In the spring of 2010, the members of the Greater Egg Harbor Regional Education Association (GEHREA) in Atlantic County were facing a prolonged and acrimonious bargaining crisis. With three campuses in three different towns, the logistics of coordinating actions and information among 430 members of their all-inclusive local association, which represents teachers, custodians, secretaries, buildings and grounds staff, and paraprofessionals, were daunting.
GEHREA President Beau Glenn was the vice-president and a member of the negotiating team during the crisis. He credits the action team and then-president Madeline Avery with recognizing the new to embrace technology in order to achieve their goals.
“We needed a better way to connect with people,” Glenn said. “When we started using text messaging, we saw the impact right away.”
Each of the members of the action team created a text message group that enabled them to quickly pass succinct bits of information.
“We got a lot of positive feedback from members about using text messaging,” said Glenn. “It was obvious just from the increased participation we saw in the actions we called that the technology was not only helping us keep members informed but it was also helping to motivate them to take part. We were careful not to overuse the technology and I think that helped people understand that we wouldn’t take up their time unless it was really important.”
In addition, text messaging enabled the association to communicate and mobilize rapidly.
“While we wanted to give our members advance notice about upcoming actions, we had to balance this need to communicate with the necessity of keeping actions quiet until we implemented them. By using text messaging, we were able to call actions very quickly without giving the administration too much time to prepare a response.”
The association had always used multiple methods of communicating with members but there were barriers that limited the effectiveness of each. The school email system – even when used to encourage members to check a home email address – couldn’t reach all of the association’s members because the buildings and grounds staff are not given school email accounts.
“Text messaging helped us compensate for these communications issues because even those members who didn’t have a cell phone were near people who did. We encouraged members to talk about the information and actions and to encourage others to participate. We used word of mouth to pick up where the technology left off.”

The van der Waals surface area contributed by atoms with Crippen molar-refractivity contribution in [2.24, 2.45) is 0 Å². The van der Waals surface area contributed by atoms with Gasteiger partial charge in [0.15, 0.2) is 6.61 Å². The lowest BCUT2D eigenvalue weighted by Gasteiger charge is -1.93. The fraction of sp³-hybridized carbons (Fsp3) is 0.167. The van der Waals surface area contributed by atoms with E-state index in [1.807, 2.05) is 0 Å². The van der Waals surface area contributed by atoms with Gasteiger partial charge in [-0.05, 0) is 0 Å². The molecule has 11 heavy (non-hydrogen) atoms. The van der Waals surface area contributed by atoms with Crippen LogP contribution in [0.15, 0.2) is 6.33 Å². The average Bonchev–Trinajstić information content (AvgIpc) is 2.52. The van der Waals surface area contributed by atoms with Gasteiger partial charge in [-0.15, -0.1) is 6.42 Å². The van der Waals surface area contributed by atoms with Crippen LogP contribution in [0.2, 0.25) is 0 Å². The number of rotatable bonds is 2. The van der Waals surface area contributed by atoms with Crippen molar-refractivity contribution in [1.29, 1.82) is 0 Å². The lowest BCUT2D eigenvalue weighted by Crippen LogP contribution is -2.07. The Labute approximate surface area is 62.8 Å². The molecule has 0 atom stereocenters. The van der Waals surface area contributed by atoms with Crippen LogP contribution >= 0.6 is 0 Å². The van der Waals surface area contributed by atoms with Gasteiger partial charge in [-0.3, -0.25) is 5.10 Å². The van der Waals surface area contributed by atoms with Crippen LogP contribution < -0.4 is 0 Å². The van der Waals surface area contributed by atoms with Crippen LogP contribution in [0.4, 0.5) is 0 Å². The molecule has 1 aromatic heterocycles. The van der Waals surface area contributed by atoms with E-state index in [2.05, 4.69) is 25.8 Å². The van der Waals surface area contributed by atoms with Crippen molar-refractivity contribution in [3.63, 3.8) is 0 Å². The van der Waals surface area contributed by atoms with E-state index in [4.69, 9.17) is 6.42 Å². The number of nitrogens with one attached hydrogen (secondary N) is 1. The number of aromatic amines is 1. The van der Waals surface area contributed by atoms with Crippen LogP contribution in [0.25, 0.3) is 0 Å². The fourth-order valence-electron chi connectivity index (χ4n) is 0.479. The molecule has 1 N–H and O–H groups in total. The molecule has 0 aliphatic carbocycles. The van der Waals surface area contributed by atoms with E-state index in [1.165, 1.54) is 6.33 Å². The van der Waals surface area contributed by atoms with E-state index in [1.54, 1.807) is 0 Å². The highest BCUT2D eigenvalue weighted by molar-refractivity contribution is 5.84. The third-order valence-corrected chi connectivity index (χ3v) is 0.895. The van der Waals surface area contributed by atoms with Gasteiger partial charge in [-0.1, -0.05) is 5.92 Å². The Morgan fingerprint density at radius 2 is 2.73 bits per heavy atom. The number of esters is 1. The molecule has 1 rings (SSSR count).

GEHREA area representatives are not paid and were not reimbursed for text messages although the association honors them and their hard work with a thank-you event every year.
“No one expressed any discomfort with using their personal cell phones to send these text messages,” Glenn said. “I think it was a situation of need and people were willing to use their private resources for the good of the group. That’s what being a good association member is about.”
The Township of Franklin Education Association (TFEA) also was facing a serious bargaining crisis two years ago when the association first turned to text messaging.
The TFEA, which represents 120 teachers in the Township of Franklin, Gloucester County, had been working without a new contract and had seen an influx in newer, younger members. Watching the way these members – and many veteran members – were increasingly using text messaging to communicate, TFEA President John Stagliano began using texts to inform members about association issues.
Stagliano used Sprint, his personal cell phone provider, to set up a database of members’ cell phone numbers. He manages the text messages via Sprint’s website and he has an unlimited text messaging plan.
“With the help our Field Representative, Al Beaver, we put out a survey asking people how they would like the association to communicate with them,” Stagliano said. “It took about three weeks to get the responses from the membership and we found that more than half wanted us to use text messaging.”
The TFEA continues to communicate through other resources: meetings, association representatives, fliers in mailboxes, and non-school email addresses.
“We needed a better way to communicate with the membership during the bargaining crisis,” Stagliano said. “That was the motivation to implement text messaging two years ago. Now, as we enter the final year of our contract, we’re going to be able to communicate faster and more efficiently with our members using this additional resource.”
Stagliano offers this advice for leaders who are reluctant to embrace text messaging as a communications tool: “Veteran leaders need to understand that technology is an important part of how our new members communicate. We’re dealing with a whole new generation of members and we need to reach them in the way that they best receive information.”